“How can I most effectively navigate being myself as a teacher of a diverse group of students, their families, communities and our colleagues in ways that support development, social justice & democracy?” This is a question you will collectively explore throughout your time in the program. We begin the investigation by attending to students and their communities, examining how people learn, and by beginning to consider ideas on the purposes of education.
All students have valuable life experiences, knowledge and interests to which you can connect your instruction. But how do you learn about their backgrounds if you are not from the same community as your students? This quarter, you will develop your ability to know your students and their communities. You will learn about students’ strengths while developing your cultural competence. You will also hone your ability to know how students make sense of their worlds, how they approach problem solving, and what they are learning. We start here with assessment – rather than with instructional strategies – because we want you to always focus your attention on student learning as the central goal of teaching.
With that in mind you, will explore how people learn from several perspectives, including: neurophysiological, behaviorist, constructivist and social constructivist perspectives. You will use this information about learning to investigate questions such as: How does knowledge, skill and the capacity for thinking develop? What roles and activities do learners, peers, and teachers play in that development? Is there such a thing as inborn ability or is it something that develops with effort? If it does develop through effort, then what kind of effort? How do expectations influence teachers and students approaches to learning? You will then begin to use this understanding of learning to inform how you structure, critique and adapt learning opportunities for the students in front of you.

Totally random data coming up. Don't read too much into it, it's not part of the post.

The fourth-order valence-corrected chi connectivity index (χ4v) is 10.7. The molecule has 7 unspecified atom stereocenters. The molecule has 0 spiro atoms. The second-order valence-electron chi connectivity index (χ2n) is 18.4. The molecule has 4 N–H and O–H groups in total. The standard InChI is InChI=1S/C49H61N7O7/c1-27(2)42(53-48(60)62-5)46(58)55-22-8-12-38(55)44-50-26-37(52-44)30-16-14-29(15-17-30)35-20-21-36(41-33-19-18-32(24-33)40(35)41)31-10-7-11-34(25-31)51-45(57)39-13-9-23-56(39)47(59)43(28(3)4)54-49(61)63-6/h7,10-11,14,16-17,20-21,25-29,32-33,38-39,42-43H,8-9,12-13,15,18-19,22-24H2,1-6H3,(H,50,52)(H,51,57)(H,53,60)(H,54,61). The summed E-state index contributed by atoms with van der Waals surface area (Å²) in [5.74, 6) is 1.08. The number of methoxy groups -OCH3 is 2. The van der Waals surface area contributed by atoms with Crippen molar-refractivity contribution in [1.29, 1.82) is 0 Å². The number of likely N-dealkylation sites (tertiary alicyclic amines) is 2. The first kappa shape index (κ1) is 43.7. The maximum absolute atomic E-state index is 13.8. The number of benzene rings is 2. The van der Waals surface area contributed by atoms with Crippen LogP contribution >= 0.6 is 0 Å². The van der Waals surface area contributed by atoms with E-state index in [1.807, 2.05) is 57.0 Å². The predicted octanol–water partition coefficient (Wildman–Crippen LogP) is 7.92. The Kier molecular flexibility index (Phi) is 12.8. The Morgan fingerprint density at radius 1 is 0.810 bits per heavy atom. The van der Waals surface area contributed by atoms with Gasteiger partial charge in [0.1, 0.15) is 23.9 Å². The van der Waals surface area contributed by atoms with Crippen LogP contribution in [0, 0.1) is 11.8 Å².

Finally, how do teachers decide on the goals of their lessons and units? You will begin this exploration through a close examination of the kinds of knowledge and skills that Washington State believes are essential components of a basic education. You will read the Washington State K-12 Learning Standards to find out what it is that students should know and be able to do in the disciplines related to your endorsement areas. You will examine how these standards relate to knowledge, skills and reasoning in everyday, civic and/or professional adult worlds. We will use this current state framed set of goals for education to begin a historical look into the purposes of schooling.
Assignments will entail a range of activities including reading, interviews, collaboration, classroom observations and practice with students. They are specifically designed to help you to explore, reflect on, inform and ultimately demonstrate your understandings and skills. Throughout the quarter you will be expected to use opportunities to self-assess, set goals for and use opportunities to refine your understanding – in other words to engage in the practice of critical reflection and professional development.